Wind Turbines – Good or Bad?

OK, so we’re here to make sure that everything goes green but we’re not here to push products for the sake of boosting so-called green credentials… so what of the home wind turbine for instance?
Well, there’s been a bit of press recently regarding the fad of the wind turbine with notable people such as David Cameron, Jamie Olive and the new Science Minister, Malcolm Wicks giving their endorsements.
The wind turbine has become a bit of a green fashion statement with only around 650 installed so far in this country and but with another 15,000 Windsave wind turbines in production for pre-Christmas delivery since B&Q offered the Windsave on their green promotion last month for under GBP1500.00 including installation.
Now, the important factor to note is this:
The average wind speed in the UK is 5.6 metres per second which is enough to generate around half a kilowatt of electricity. This would probably save the average household with its average windspeed around GBP100.00 a year in electricity bills.
Therefore: The wind turbine in this situation would take 15 years to pay for itself.
Now you could be in a below average windspeed area, for instance, in a city where tall buildings might block the wind flow.
On the other hand you could be on a hillside or high up and in an extremely windy are. It is this extreme where the marketing bumpf says you could save up to 30% of your annual electricity bill.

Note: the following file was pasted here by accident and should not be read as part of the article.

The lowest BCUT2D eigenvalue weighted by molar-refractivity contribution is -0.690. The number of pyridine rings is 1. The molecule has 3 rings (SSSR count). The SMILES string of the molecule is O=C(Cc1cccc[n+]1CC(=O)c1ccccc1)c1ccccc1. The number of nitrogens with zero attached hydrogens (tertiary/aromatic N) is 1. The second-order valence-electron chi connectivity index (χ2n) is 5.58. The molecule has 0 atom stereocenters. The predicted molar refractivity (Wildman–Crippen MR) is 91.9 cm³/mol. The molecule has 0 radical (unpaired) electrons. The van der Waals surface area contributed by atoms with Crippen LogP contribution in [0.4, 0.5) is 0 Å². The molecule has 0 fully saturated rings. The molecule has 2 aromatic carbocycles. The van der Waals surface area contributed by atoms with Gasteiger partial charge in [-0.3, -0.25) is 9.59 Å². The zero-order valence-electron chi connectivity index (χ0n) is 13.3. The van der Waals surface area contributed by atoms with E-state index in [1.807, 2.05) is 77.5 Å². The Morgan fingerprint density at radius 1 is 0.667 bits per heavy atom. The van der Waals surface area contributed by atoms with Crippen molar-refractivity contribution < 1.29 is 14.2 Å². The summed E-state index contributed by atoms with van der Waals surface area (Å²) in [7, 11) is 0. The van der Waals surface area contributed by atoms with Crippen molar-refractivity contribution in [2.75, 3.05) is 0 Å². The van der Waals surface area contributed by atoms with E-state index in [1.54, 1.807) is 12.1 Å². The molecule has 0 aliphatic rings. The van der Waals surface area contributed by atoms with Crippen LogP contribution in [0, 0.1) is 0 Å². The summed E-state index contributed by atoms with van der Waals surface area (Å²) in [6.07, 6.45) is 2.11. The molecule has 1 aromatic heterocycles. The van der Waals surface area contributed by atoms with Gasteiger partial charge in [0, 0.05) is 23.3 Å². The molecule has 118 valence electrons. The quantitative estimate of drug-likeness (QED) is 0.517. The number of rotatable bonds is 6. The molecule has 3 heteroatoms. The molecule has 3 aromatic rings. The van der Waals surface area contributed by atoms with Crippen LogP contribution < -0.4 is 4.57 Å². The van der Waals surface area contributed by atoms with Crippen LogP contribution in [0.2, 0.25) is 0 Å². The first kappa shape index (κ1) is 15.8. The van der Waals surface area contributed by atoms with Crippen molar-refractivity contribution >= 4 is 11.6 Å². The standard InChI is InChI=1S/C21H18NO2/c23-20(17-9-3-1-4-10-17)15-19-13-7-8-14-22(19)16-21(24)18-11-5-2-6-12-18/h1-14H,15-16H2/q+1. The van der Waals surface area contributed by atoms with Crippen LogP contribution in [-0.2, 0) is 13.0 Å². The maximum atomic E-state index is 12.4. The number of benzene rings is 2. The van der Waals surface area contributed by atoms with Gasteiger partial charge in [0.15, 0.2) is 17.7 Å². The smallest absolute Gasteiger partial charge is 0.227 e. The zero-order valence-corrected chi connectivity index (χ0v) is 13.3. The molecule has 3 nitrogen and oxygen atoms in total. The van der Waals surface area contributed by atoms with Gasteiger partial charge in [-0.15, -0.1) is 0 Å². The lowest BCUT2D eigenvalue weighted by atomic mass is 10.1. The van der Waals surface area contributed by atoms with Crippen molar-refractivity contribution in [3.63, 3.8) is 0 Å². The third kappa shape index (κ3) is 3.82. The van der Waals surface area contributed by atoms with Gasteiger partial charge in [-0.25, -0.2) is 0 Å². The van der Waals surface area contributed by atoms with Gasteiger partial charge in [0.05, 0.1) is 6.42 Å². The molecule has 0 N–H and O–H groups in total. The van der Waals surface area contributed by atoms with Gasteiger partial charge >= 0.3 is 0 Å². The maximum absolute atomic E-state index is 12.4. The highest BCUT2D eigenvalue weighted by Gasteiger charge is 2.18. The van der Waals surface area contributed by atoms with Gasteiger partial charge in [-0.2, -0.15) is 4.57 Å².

The not quite so cool green option is cavity wall insulation or loft insulation option which could save something like GBP150.00 off your annual fuel bill and would therefore only take 3 or 4 years to pay off. Then there's turning your thermostat down a notch. Even better, how about replacing your old lights with energy efficient bulbs or swapping those halogen spotlights for some cool LED lights?
So, the lesson: Before splashing out on your 1500 quid wind turbine, have you got your cavity wall insulation? Check if your local council has any grants or schemes to help out. Also – is your loft insulation up to scratch? It should be to a depth of 8†to sufficiently insulate your loft space and by using natural wool loft insulation you’ll be doing a much greener move – wool loft insulation (take a look at Thermafleece) is a bit more expensive but is completely natural and has better heat retaining properties than artificial insulation.
Conclusion: Do the math, have a site survey and THEN see if wind turbine installation is right for you. If not, there's plenty of other things you can do to go green.